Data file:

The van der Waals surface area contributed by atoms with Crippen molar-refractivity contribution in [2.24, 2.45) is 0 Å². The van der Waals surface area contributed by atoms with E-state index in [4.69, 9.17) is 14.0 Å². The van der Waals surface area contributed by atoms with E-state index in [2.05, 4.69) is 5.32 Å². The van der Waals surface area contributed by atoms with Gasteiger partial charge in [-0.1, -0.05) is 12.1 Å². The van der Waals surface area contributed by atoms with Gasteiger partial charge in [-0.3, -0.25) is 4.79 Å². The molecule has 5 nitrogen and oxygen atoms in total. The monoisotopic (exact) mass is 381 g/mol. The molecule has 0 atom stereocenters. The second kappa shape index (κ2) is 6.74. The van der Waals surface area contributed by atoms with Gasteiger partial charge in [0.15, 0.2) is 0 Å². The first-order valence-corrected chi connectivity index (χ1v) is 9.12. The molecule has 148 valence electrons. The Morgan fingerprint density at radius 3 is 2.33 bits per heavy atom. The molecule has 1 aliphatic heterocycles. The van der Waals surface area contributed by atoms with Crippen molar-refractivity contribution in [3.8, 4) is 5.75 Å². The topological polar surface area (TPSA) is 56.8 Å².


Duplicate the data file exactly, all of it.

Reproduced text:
The van der Waals surface area contributed by atoms with Crippen molar-refractivity contribution in [2.24, 2.45) is 0 Å². The van der Waals surface area contributed by atoms with E-state index in [4.69, 9.17) is 14.0 Å². The van der Waals surface area contributed by atoms with E-state index in [2.05, 4.69) is 5.32 Å². The van der Waals surface area contributed by atoms with Gasteiger partial charge in [-0.1, -0.05) is 12.1 Å². The van der Waals surface area contributed by atoms with Gasteiger partial charge in [-0.3, -0.25) is 4.79 Å². The molecule has 5 nitrogen and oxygen atoms in total. The monoisotopic (exact) mass is 381 g/mol. The molecule has 0 atom stereocenters. The second kappa shape index (κ2) is 6.74. The van der Waals surface area contributed by atoms with Gasteiger partial charge in [0.15, 0.2) is 0 Å². The first-order valence-corrected chi connectivity index (χ1v) is 9.12. The molecule has 148 valence electrons. The Morgan fingerprint density at radius 3 is 2.33 bits per heavy atom. The molecule has 1 aliphatic heterocycles. The van der Waals surface area contributed by atoms with Crippen molar-refractivity contribution in [3.8, 4) is 5.75 Å². The topological polar surface area (TPSA) is 56.8 Å².